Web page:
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Public Papers - 1992 - July

Statement on Meeting With President Carlos Salinas of Mexico

1992-07-14

President Salinas and I had an extremely constructive discussion of the status of negotiations among our two countries and Canada to create a North American free trade area (NAFTA). We reaffirmed our commitment to reaching a sound NAFTA agreement as soon as possible. Let me just say a word about the importance of this historic undertaking.

We live in a global economy. The fastest growing sector of the American economy today is our export sector, and Mexico is the fastest growing market for U.S. exports in the world. U.S. merchandise exports to Mexico have increased 22 percent per year for each of the last 5 years, twice as fast as U.S. exports worldwide. Having added over 300,000 new jobs to our economy since 1986, we now have over 600,000 total U.S. jobs built on our exports to Mexico. California alone exported .5 billion in goods and services to Mexico last year. Virtually every State has shared in that growth, not just States on the border. Michigan, Illinois, Ohio, New York, and Pennsylvania are among the top 10 exporters to Mexico along with California, Texas, and Arizona.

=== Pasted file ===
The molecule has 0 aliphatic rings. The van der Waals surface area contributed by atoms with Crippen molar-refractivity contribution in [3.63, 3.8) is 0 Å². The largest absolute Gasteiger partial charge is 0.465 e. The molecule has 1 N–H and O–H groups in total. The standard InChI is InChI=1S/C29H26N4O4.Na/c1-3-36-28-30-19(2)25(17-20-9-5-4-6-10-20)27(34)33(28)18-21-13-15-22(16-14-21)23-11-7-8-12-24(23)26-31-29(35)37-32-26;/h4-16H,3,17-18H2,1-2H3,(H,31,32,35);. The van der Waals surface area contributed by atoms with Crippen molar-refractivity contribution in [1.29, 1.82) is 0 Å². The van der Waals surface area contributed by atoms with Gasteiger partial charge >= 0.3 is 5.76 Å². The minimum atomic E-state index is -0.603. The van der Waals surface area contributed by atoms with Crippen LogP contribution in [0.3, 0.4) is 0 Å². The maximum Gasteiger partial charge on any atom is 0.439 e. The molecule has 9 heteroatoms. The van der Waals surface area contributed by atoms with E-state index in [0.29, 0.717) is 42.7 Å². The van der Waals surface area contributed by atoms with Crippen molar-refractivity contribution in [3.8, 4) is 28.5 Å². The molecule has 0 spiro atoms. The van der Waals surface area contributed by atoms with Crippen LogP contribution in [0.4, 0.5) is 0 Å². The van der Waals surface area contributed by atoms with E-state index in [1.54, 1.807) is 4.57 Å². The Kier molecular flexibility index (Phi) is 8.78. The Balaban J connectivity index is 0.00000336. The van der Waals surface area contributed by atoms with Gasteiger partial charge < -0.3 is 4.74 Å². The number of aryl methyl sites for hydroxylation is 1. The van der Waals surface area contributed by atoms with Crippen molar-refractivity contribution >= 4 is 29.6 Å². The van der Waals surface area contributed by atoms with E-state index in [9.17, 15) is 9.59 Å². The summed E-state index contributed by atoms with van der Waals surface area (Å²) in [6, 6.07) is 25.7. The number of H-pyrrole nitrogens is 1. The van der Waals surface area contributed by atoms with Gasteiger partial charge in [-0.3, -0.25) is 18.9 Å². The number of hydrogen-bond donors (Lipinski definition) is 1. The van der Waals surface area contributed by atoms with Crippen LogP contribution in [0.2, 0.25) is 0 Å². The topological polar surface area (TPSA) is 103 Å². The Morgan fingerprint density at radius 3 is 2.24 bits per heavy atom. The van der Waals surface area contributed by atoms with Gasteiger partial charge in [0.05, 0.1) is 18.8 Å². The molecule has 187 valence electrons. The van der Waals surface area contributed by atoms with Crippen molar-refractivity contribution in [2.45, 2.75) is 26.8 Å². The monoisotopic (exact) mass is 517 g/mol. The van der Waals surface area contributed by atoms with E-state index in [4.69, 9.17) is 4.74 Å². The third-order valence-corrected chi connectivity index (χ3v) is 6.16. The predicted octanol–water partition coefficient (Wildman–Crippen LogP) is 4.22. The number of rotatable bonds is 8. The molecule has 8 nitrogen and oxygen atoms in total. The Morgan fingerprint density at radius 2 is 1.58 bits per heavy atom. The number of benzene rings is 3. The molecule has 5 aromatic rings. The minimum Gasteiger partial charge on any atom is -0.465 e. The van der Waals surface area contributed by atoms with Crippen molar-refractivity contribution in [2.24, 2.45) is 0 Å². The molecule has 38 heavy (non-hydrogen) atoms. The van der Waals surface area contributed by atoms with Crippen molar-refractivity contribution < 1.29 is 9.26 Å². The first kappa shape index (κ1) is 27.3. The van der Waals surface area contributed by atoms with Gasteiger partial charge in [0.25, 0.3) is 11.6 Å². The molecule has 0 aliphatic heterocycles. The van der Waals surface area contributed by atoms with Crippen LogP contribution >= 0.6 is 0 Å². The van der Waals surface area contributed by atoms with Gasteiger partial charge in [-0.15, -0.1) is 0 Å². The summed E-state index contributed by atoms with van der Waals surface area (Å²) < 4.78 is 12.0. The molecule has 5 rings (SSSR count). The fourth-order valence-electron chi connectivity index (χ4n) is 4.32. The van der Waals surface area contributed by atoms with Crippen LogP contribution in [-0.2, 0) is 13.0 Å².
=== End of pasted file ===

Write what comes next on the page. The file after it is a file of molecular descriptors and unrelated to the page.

By building together the largest free trading region in the world, Mexico, the United States, and Canada are working to ensure that the future will bring increased prosperity, trade, and new jobs for the citizens of each of our countries. Because our trade ministers and their teams have made impressive progress in recent weeks, we agreed that our meeting today marks the beginning of the final stage of negotiations. In the spirit of this evening's All-Star Game, we are entering the top of the ninth inning of negotiations. President Salinas and I have instructed our trade ministers to meet on July 25 to bring this final stage of negotiations to an early and successful conclusion. We have consulted with Canadian Prime Minister Mulroney, and he has similarly instructed his trade minister.

We also agreed on the importance of pressing ahead with parallel efforts to assure that the NAFTA enhances environmental quality and that labor issues are addressed effectively.

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